Predicting and Preventing Campus Violence
Harvard University’s first president was an English cleric who reportedly attacked his assistant with a stick “big enough to kill a horse,” Ann Franke, the founder of Wise Results and a consultant on campus risk management issues nationally, related Friday during a conference on “Violence on Campus: Prediction, Prevention and Response.”
“There,” Franke said, “we have a foundation for campus violence.”
Experts on the prediction of violence, threat assessment, school shooters, suicides, mental health, and the legal landscape that serves as the backdrop (if not the foreground) for all this gathered at Columbia University Friday for the packed one-day event. With a focus on those issues and more, what follows are a few of the themes of the day.
There are significant problems inherent in predicting violence, both to the institution and its students. “Rare events, by their nature, are not going to be very predictable,” said Edward Mulvey, a professor of psychiatry at the University of Pittsburgh School of Medicine.
Mulvey summarized both the actuarial (data- and formula-driven) and clinical (individualized) approaches to assessing threats, stressing his preference for a combination of the two. But, of concern, any actuarial formula used to identify students at higher risk of violence (to themselves or others) will yield false positives, or students who raise red flags but aren’t actual threats. “It’s a considerable problem,” Mulvey said, both in terms of wasted institutional resources spent on targeted interventions and stigmatization of, or other negative impacts on, those students targeted. And then of course there are also false negatives -- students who are threats but aren’t tagged as such.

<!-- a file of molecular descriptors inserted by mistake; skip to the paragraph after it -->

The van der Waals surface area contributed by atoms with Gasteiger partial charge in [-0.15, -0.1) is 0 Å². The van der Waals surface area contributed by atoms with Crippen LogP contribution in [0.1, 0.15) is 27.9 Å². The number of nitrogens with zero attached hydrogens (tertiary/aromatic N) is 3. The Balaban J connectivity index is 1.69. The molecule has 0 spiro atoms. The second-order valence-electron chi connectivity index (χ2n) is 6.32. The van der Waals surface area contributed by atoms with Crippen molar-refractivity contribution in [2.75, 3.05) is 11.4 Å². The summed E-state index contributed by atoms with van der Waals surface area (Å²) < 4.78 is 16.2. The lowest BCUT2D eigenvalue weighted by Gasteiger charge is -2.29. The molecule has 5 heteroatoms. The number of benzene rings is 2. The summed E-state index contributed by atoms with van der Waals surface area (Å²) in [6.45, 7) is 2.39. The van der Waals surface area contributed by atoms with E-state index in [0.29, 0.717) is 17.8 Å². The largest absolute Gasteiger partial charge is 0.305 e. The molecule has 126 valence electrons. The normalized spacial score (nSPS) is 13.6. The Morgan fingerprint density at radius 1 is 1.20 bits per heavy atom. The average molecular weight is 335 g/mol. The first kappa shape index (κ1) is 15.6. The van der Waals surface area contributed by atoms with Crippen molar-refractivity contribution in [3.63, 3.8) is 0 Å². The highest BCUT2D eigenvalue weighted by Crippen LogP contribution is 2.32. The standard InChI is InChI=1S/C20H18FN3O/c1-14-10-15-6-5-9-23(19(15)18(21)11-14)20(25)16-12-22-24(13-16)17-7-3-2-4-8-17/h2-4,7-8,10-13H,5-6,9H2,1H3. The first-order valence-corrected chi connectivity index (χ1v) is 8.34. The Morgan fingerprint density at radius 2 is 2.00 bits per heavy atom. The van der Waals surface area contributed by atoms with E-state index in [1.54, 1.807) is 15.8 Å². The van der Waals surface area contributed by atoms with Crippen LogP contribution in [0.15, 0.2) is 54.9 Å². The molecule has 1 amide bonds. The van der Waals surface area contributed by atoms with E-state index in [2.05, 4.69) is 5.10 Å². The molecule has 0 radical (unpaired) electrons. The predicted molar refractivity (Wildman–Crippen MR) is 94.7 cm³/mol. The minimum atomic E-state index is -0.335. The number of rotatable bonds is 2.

Actuarial tools, however, have the benefit of narrowing the target population for any intervention to students who statistically are at higher risk. And the popularity of such tools will probably rise in the coming years, Mulvey said -- adding that administrators should examine them critically.
“There are a lot of actuarial risk assessment tools out there,” he said. “As people become more concerned with violence, a lot more actuarial instruments may come out and I don’t want to say marketed to you, but presented to you….”
To complicate matters, “There is no useful profile” for a school shooter. “One of the things that people want from us is … ‘Just give me a profile,’ ” said William Modzeleski, U.S. associate assistant deputy secretary of education for the Office of Safe and Drug Free Schools. “Should it be somebody who has a tattoo? Should it be somebody who wears a trench coat?”
In the federal government’s Safe Schools Initiative study, which examined 37 incidents from 1974-2000 at the K-12 level, the shooters’ only common trait, Modzeleski said, “was that they were boys.” (Though there’s a caveat even there, as Modzeleski said incidents involving girls occurred after they completed their research).
Among the general behavioral commonalities, shooters tended to have difficulty coping with significant losses or personal failures (mostly perceived failures), most had access to and had used weapons prior to the attack, and more than three-quarters had a history of suicide attempts or suicidal thoughts.
And across the 37 events, “None of them were impulsive,” Modzeleski said. “There was thinking done,” with planning time ranging from a few hours to over a year (as in the case of Columbine).
Modzeleski described the findings as likely having “some relevance” to colleges and universities, although it is unclear to what extent.